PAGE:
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Lessons I Learned From Teaching at Junior Achievement Thumbnail

Lessons I Learned From Teaching at Junior Achievement

They say the best way to learn is to teach.  I've always found this to be true.  The process of first understanding something yourself and then understanding how to communicate it to a particular audience solidifies information much better than simply learning it.

For over 10 years, I've volunteered with Junior Achievement (JA) as a classroom guest speaker on various topics.  For several years, Debbie and I joined forces for JA-in-a-Day, a basic primer on several financial topics at the elementary school level.  My favorite JA audience, though, is the high school level.  There's a lot more back and forth in the discussion, making it more fun and more challenging.

The main course I teach for the high schoolers is entrepreneurship.  While I tell them about my experience as a business owner, we also walk through various elements of starting a business of their choosing.  We've "started" a cosmetics manufacturer, a grocery store, an auto repair shop and other ventures in recent years.  I lead them through elements of business such as idea creation, funding, marketing, employees, management and dealing with problems.  While I (and hopefully the kids) have learned plenty through these lessons, I want to focus on two.  One is primarily for me, the other is primarily for them (but always challenges me as well).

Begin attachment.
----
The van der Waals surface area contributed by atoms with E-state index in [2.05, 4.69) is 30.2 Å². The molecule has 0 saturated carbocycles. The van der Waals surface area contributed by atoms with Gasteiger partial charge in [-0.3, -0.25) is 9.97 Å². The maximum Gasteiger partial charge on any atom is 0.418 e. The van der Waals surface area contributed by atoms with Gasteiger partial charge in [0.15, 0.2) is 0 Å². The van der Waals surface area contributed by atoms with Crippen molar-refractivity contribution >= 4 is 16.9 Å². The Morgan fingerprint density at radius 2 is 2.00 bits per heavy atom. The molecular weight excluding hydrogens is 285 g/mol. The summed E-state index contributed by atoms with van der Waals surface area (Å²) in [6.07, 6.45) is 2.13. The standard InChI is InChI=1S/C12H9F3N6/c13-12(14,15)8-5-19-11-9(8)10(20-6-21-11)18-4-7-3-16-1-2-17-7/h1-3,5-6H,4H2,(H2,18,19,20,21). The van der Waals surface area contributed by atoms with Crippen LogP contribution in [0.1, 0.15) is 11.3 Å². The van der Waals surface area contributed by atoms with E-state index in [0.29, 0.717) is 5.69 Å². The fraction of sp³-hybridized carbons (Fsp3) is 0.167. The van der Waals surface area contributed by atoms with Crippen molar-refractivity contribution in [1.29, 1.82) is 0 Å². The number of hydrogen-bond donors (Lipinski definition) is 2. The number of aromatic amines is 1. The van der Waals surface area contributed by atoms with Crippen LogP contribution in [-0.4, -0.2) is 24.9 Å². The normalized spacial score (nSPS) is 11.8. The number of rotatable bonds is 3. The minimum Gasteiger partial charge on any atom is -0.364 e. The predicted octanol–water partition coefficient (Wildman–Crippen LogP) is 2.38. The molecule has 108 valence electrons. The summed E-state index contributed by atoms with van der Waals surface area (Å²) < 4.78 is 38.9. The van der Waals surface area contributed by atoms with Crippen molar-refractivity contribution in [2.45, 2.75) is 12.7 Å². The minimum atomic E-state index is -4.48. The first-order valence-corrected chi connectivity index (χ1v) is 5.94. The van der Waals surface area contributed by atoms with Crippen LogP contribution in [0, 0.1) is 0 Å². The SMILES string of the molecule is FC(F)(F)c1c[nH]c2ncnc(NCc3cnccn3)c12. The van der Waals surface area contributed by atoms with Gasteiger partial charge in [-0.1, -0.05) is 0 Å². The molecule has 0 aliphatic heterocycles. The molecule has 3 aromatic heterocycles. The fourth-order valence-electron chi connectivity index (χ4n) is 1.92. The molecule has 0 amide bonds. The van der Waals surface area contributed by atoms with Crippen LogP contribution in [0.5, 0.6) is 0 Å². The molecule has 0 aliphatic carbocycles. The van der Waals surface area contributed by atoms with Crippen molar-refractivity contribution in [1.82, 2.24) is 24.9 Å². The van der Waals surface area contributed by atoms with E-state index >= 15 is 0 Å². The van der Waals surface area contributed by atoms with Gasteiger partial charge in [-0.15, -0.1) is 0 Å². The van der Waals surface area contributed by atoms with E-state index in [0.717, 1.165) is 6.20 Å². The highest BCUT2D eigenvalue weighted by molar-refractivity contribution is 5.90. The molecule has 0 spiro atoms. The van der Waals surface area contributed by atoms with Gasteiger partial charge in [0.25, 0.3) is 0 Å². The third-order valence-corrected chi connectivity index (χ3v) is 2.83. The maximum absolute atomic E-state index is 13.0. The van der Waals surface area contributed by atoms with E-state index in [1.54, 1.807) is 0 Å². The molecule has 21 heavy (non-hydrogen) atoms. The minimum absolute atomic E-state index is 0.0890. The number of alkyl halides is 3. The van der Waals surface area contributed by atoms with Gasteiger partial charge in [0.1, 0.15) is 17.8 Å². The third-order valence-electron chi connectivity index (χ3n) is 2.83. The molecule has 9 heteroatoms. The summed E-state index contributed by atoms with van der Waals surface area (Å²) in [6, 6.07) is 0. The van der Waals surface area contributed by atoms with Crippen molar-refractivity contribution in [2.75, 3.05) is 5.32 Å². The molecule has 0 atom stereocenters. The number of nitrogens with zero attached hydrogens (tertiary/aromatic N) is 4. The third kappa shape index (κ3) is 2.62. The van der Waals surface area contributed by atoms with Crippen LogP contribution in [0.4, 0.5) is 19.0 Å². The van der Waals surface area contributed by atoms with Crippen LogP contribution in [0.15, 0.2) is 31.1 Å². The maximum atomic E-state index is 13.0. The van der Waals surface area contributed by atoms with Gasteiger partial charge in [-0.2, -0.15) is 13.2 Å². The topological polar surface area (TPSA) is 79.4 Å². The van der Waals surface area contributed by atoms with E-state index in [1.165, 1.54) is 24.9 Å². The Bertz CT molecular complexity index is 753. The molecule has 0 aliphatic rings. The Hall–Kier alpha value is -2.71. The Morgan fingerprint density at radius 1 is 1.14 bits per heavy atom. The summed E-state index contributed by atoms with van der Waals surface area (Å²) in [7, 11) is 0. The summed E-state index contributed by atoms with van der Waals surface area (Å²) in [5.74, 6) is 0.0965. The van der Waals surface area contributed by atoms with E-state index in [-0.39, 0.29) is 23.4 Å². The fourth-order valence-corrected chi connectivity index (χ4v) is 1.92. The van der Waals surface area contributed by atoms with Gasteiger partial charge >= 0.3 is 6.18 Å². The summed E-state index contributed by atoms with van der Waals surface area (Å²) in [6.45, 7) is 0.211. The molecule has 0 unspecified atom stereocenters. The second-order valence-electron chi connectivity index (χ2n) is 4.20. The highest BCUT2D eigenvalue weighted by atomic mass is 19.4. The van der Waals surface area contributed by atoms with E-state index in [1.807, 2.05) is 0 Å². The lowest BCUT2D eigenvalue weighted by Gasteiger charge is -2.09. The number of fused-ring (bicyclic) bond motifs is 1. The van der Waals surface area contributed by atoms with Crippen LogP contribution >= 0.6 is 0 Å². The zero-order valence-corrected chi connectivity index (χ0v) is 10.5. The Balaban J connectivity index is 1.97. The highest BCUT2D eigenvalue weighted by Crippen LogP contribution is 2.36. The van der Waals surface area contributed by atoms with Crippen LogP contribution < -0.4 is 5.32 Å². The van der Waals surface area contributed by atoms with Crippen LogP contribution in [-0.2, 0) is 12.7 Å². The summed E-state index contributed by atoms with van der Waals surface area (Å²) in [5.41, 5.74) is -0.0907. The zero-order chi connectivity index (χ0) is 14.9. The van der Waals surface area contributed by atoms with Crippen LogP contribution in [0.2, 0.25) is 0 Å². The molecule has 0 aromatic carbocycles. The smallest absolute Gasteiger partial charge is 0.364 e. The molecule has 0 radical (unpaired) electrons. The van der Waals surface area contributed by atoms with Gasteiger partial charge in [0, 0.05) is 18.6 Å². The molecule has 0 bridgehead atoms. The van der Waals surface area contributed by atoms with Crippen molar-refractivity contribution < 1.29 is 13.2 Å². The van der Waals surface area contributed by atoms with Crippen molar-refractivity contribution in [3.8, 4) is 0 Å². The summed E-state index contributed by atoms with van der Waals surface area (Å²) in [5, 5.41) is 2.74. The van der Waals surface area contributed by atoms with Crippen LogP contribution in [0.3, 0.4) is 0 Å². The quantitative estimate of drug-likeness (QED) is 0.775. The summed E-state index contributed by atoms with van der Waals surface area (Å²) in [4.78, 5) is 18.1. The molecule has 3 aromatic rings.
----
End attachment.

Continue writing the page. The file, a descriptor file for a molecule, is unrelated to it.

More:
Ask Questions... Get Them Talking

I mentioned before that deeper learning comes from understanding how to communicate information to a particular audience.  Even if I knew everything about entrepreneurship, which I don't... including how to spell it, standing in front of a group of 9th - 12th graders and just talking gets painful, mostly for them.  60-90 minutes is a LONG time with no interaction.  The struggle is how to engage a group of young people I've never met.  No one wants to sound stupid and the topic isn't exactly something they've been discussing on social media.  Here are some things I learned to get over the hump, most of which is applicable elsewhere:

  • Not everyone is going to actively engage.  In fact, if 1 out of 5 do, it's a success.
  • Give a brief outline of the topic and areas we may discuss, then
  • Start asking questions
    • What is your idea for a business?  Why?
    • What skills do you have now and what else will you need?
    • How much money will you need and where will you get it?
    • Will you need employees?
    • What will you do when _______ goes wrong?

It can be slow at first, but once the questions get going, there's an almost endless supply of material.  Kids, and adults for that matter, enjoy answering questions as long as they don't feel threatened.  To me, the real balancing act is how much to share up front before starting to ask questions.  This seems to be different with every group and is where flexibility and the art of the presentation comes in.

The Mind Stretching Exercise